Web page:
But Pont was all of that and more. From the time he started
talking to renorters until everyone had gone home, he handled
an obviously humiliating situation without excuse, bitterness, or
complaint. Nobody would have blamed him if he hadn't talked at
Talk he did though, and his comnments revealed a unique
glimpse -of a man who had just suffered a crushing setback.
"They got to us very quickly," Pont noted. "It shook
our confidence. They overpowered us so early that our kids
were afraid to keep going with our game plan."'
'M' looks good
Is Michigan that good, coach?
"They're certainly one of the top teams in the country,"
he responded. "They're one of the best tackling teams I've ever
seen. And their defensive pursuit; I guess the best word for
it would be relentless."
"Michigan's offense was obviously impressive as well," he
continued. "One of the people that impressed me most was Lytle.
He may be small for a fullback, but the way he 'hits the hole
so quickly, he doesn't need size."
Er, uh, uh, how about your own team?
"No, we're not that bad. We've made progress in a lot
of areas. Today is the first time I've been disappointed. It
isn't a question of ability so much as that we just lost our
Did you feel that Michigan ran up the score?
"Definitely not. They played practically everyone they had.
Bell only played a quarter. You can't tell your second and third
string kids not to try - this is their chance to impress the
Finally, Coach Pont, how do you bring a team back from a
defeat like this one?
"I've always thought it was easier to bring a team back
from a zap like this one than from a real heartbreaker. This
game was over so early that everyone had time to adjust to it.
The toughest thing will be watching the films - then I'll be mad
as hell." -
"Remember, we play Wisconsin who lost 56-0 today. They're
in the same boat we are."
Recruiting woes
It would be nice to prognosticate a bright future for John

' ,

Spartans bag it
Charlie Baggett scored on a six-
yard run and linebacker Paul
Rudzinski rambled 27 yards with
a pass interception seconds lat-
er in the third period to help
Michigan State snap a 22-year
victory drought at Minnesota
with a 38-15 victory over the

yards for a touchdown early in
the fourth .quarter to give Illi-
nois a 24-20 lead after Beaver
had booted a. record 57-yard
field goal in the third period.
Beaver's field goal broke the
modern Big Ten record of 55
yards by Bill Cairnes of Ohio
State against Illinois in 1966.1

Michigan proved to be too gra-
cious a host yesterday, as they
dropped the final game of the
Michigan Invitational Water
Polo Tournament to Texas A&M
by the score of 12-10. The Ag-
bies, by virtue of their 3-0 rec-
ord in the two days of compe-
tition, were the champions of
the round robin tournev

scoedtheegoals in les
than a minute to ice the
game for Texas A&M. In all,
Bill and Jim each scored four
goals, and together they
scored all their team's goals
in both the second and last
Coach Stu Isaac couldn't hide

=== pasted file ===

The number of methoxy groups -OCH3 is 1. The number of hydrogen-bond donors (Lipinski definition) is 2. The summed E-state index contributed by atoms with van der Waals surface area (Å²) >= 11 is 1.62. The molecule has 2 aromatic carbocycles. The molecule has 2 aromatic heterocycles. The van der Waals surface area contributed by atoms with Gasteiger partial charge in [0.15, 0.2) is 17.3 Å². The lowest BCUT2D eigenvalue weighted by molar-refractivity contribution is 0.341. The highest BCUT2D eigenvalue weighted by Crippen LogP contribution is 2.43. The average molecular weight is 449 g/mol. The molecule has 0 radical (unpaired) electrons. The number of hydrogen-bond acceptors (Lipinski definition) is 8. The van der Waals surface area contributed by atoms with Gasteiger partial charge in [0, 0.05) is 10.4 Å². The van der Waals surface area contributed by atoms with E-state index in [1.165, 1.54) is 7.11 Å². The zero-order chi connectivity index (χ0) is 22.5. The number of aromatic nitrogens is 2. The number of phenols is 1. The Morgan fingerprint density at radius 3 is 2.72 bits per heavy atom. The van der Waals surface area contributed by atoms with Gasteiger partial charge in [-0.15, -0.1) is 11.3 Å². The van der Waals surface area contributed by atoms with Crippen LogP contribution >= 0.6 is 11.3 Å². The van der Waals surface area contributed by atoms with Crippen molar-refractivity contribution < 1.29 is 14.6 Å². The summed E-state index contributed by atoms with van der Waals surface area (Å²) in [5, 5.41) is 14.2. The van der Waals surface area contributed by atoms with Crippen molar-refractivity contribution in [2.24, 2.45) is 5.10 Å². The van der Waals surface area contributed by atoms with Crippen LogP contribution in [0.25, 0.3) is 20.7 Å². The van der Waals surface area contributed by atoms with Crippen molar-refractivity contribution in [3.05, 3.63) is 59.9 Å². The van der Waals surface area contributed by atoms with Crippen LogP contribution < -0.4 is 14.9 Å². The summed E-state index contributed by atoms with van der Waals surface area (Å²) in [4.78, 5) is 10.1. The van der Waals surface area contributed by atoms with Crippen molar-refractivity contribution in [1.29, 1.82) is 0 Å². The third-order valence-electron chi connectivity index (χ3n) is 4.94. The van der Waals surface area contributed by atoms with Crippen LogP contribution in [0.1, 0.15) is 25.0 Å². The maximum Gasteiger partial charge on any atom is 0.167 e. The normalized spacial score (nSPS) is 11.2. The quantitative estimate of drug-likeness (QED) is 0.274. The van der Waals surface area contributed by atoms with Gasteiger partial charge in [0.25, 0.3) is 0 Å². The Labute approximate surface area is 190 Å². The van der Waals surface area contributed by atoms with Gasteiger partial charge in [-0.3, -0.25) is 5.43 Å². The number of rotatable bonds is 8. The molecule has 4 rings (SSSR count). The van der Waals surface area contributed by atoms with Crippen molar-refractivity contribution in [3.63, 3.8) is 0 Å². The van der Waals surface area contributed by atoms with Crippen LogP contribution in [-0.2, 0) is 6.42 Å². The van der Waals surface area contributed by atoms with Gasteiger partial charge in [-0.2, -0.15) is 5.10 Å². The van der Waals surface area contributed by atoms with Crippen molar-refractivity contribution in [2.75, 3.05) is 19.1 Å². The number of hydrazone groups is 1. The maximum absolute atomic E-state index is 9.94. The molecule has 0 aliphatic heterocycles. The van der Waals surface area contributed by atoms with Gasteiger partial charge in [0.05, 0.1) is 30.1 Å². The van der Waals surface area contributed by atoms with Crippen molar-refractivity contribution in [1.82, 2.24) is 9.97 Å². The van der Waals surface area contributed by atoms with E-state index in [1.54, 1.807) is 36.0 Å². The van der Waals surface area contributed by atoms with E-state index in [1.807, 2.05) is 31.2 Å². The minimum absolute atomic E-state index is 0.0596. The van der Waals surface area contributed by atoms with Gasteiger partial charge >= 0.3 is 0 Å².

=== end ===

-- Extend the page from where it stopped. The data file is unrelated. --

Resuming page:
his disappointment after the
game. "This was the game we

Sp'orts of the IDaiiy
Clubbers nailed
BLOOMINGTON Michigan's field hockey team suffered
their fourth defeat in six attempts yesterday, losing to Indiana
University, 7 to 0. The Hoosier clubbers dominated the game
statistically, outshooting Michigan 24 to 6.
"The score isn't indicative," assistant coach Phyllis
Weikert said. "It wasn't really that one-sided. We didn't
really capitalize on our scoring opportunities," Weilkert said
of the Michigan attack.,
The Wolverines return home Monday afternoon to face the
clubbers from Wayne State University. Game time is 4 p.m. on
the field hockey grounds next to the baseball stadium.
-Mike Wilson
Kickers knocked
The Michigan soccer team dropped its first home game of
the season to the Spring Arbor Cougars; 4-1, before approximately
sixty soggy fans on the Tartan turf last night.
Michigan took an early lead as All-Midwest .forward Chip
Fowler scored in the opening minutes of the first half. But, a
quick Spring Arbor team came back as All-Midwest captain Tim
McVay scored on a penalty kick.
Spring Arbor's Howard Taylor scored a goal on an assist
by McVay late in the half to take a 2-1 lead. Two evenly
spaced goals in the second period secured the win.
Spring Arbor, now 8-2-2, was < expected to be Michigan's
toughest opponent of the season.
Steve Olsen, acting coach, felt Michigan played well despite
the loss: "We played really well, especially in the first half,"
he remarked. The loss drops Michigan's record to 0-4-1.
Next home action is Tuesday night when Michigan takes on
Eastern Michigan. Game time is 7:00.
-Kathy Henneghan

y- really needed to win in order to
Gophers yesterday. Iowa rejoices The closeness of the final gain recognition," he pointed
SOPHOMORE placekicker BLOOMINGTON, Ind. - Half- score was not reflected in the out. -He seemed concerned about
Hans Nielsen, who also kicked back Jim Jensen scored twice first period play. The Wolver- his team's failures to win close
five Michigan State extra points, on long touchdown runs and ines scored four unanswered games. They have lost four of
kicked a 24-yard field goal and rushed for an Indiana stadium goals in the seven minute ses- their games by a total of five
Tyrone Wilson scored on a short record 202 yards yesterday, sion, as they sparkled on both i goals, including tl)ree 11-10
run with 1:11 left to give the leading Iowa past Big Ten foot- defense and offense. losses.
j Spartans their first conference ball foe Indiana 20-10 for the However, Texas A&M, who
win. Hawkeyes' first victory of the lived up to their billing as the
Boilers churn season. best team in the South, bounced SCO RES